The Canadian Energy Markets: By the Numbers
Did you know that Canada is currently the sixth-largest crude oil producer globally? Canada is also the fifth-largest natural gas producer.1 Energy not only plays a fundamental role in our everyday lives, from what we eat and drink to how we move around, but it also plays a role in how we interact with the rest of the world.
As our energy needs continue to evolve, it's interesting to look at Canada's current energy markets and how they are changing to fit the needs of not only our country but also the world. Let's dive deeper into Canada's energy markets.
Energy Production in Canada
According to the Canadian Association of Petroleum Producers (CAPP), Canada's primary energy sources include oil and natural gas, hydroelectricity, coal, nuclear power, and renewable energy, such as wind, solar, and geothermal energy.2 The majority (38.7%) of our energy sources in 2019 were petroleum, with natural gas (35.7%) a close second.
One reason why oil continues to be one of our primary energy sources is because Canada has the third-largest oil reserve in the world.3 In 2019, we produced 4.7 million barrels of oil per day, and total production is expected to increase to 5.8 million barrels per day by 2030.4
In addition to oil production, we have enough natural gas to meet our country's energy needs for the next 300 years and still have enough left over to export to other countries.5 Liquified natural gas (LNG) is a growing energy need because it makes it possible to transport natural gas to places where natural gas pipelines do not reach. This means that Canada could potentially ship this LNG to markets in Asia.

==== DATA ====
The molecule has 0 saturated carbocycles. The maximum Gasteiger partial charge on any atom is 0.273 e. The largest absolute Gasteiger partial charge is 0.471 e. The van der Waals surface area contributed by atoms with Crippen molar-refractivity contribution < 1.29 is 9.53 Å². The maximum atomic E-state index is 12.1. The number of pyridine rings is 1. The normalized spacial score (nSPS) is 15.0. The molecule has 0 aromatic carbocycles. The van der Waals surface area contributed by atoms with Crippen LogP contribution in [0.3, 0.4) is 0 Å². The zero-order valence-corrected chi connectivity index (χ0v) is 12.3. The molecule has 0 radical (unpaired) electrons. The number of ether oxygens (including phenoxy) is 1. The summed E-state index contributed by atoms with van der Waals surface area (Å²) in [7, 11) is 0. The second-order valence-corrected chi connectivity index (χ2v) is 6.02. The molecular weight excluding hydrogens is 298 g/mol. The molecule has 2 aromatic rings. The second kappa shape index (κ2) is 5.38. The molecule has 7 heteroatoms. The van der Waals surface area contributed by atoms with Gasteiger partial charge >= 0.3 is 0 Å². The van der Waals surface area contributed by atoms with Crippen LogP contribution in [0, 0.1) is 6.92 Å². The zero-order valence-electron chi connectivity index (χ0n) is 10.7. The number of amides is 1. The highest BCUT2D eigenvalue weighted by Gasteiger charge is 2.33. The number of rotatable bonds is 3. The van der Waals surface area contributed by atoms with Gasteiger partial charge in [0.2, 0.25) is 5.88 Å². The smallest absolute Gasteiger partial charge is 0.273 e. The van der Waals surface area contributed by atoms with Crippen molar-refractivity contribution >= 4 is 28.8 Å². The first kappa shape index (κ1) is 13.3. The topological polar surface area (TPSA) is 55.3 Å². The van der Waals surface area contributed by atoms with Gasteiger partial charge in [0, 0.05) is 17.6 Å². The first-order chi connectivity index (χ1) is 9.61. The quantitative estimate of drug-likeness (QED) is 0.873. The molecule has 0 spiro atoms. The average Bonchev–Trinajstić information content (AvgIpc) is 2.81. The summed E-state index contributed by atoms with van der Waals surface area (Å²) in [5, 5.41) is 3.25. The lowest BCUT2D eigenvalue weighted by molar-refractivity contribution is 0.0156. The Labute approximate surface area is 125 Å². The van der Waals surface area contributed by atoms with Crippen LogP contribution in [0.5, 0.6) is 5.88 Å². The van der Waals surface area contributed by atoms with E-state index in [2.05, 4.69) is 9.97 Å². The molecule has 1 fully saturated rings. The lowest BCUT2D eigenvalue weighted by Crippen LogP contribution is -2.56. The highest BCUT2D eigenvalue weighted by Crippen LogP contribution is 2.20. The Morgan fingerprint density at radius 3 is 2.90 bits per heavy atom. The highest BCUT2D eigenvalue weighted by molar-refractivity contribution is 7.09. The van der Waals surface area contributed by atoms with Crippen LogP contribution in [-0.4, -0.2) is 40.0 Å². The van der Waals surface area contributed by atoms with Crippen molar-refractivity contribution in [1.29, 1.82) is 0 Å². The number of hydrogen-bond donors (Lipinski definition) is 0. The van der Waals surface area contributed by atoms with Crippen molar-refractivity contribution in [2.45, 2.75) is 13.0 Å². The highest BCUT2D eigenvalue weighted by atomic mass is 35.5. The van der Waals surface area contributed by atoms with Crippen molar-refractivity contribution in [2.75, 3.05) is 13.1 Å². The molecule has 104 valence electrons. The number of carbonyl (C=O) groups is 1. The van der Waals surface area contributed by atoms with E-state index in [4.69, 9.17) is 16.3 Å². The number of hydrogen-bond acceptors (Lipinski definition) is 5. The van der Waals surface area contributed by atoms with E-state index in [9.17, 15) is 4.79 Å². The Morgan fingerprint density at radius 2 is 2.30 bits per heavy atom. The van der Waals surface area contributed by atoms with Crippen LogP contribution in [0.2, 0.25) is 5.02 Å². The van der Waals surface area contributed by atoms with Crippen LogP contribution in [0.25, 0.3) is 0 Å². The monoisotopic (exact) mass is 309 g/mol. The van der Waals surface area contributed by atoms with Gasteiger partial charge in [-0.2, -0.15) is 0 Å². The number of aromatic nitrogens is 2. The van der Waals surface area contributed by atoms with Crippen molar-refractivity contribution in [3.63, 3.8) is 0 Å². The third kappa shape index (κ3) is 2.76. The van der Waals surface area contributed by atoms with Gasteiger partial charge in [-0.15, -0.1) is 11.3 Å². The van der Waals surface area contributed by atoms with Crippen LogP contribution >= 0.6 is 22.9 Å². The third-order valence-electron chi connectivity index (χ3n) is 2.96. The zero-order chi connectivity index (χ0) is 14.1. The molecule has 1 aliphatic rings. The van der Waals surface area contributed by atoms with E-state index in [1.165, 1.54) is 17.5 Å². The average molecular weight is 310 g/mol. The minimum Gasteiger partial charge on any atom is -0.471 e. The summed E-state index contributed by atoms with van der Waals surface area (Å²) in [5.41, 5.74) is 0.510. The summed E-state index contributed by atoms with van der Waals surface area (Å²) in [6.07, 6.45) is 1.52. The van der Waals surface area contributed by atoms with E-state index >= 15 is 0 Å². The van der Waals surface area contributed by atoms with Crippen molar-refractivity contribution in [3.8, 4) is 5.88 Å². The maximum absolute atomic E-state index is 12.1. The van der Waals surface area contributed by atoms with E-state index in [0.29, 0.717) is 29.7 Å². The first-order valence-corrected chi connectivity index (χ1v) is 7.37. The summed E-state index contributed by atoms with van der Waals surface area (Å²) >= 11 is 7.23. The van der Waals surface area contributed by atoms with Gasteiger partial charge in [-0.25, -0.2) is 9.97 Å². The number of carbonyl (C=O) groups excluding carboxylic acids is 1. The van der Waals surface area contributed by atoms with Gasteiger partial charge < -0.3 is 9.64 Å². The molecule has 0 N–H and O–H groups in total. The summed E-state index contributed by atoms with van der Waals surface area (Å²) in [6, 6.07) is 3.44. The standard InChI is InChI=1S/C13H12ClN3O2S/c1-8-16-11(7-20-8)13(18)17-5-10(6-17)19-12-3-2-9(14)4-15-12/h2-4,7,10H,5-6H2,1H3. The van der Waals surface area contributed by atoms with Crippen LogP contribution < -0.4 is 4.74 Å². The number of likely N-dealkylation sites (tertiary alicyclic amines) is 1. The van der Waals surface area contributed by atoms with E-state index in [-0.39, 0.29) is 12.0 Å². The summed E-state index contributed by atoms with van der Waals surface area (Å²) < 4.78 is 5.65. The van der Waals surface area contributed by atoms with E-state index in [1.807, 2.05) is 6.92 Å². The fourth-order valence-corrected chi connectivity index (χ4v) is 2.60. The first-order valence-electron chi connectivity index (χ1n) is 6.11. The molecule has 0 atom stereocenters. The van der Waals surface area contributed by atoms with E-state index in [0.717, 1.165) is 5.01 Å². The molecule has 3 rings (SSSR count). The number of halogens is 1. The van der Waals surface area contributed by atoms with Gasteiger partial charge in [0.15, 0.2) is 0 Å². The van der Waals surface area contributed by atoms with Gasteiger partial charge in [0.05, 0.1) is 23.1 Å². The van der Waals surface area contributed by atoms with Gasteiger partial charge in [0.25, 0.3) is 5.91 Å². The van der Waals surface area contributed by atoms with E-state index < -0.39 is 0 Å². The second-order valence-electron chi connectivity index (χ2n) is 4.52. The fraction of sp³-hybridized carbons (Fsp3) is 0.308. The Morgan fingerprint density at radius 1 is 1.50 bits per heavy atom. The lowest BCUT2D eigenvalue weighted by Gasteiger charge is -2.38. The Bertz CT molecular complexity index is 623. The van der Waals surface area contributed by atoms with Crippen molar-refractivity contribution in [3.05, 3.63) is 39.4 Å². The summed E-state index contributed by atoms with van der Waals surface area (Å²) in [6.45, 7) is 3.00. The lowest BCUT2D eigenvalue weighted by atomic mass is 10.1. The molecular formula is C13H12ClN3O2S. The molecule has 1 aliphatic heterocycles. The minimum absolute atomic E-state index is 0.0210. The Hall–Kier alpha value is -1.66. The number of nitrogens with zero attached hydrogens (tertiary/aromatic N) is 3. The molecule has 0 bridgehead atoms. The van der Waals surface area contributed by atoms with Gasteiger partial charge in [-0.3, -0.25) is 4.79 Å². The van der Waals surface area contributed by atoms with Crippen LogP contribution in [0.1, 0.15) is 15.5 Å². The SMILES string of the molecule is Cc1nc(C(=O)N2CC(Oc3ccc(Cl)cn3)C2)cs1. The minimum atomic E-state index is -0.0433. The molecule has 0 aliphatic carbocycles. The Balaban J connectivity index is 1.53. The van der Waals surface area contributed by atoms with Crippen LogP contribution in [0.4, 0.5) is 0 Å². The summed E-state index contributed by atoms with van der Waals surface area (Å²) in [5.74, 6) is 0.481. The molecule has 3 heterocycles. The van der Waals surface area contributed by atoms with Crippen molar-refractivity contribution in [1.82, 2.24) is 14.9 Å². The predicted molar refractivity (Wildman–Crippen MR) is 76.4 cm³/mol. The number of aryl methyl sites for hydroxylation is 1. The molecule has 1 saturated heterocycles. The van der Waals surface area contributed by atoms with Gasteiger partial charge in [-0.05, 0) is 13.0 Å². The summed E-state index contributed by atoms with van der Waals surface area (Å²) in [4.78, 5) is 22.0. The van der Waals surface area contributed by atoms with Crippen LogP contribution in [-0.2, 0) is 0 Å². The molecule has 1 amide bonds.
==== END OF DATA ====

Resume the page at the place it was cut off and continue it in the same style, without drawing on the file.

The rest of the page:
Energy Markets in Canada
With all this oil production, it's clear that Canada produces more oil and natural gas than needed to meet our energy demands, so we export our excess supply to other countries. Currently, the US is Canada's number-one customer. Still, many economists suggest diversifying our energy market because the US has increased its own oil and natural gas production over the last few years. In addition, Canada and the US have a unique trading partnership whereby Canada sells 99% of its oil to the US at low prices.
World demand for natural gas is expected to increase by 22% by 2040, with a lot of this growth driven by expanding Asian economies.6 Specifically, countries in Southeast Asia have an increased demand for liquified natural gas, which Canada could be uniquely positioned to provide.
The hope is that Canada can position itself as a world leader in oil and natural gas exports and have better access to these international markets. Revenue generated from these energy markets contributes to our infrastructure, social services, and other programs that require government spending.
Canada has a rich economy, and oil and other energy sources are important factors when considering where our energy market is today and where it might be in the future. As the race for more sustainable energy sources soldiers on, it will be interesting to see how Canada positions itself as a powerful force in the global energy economy.
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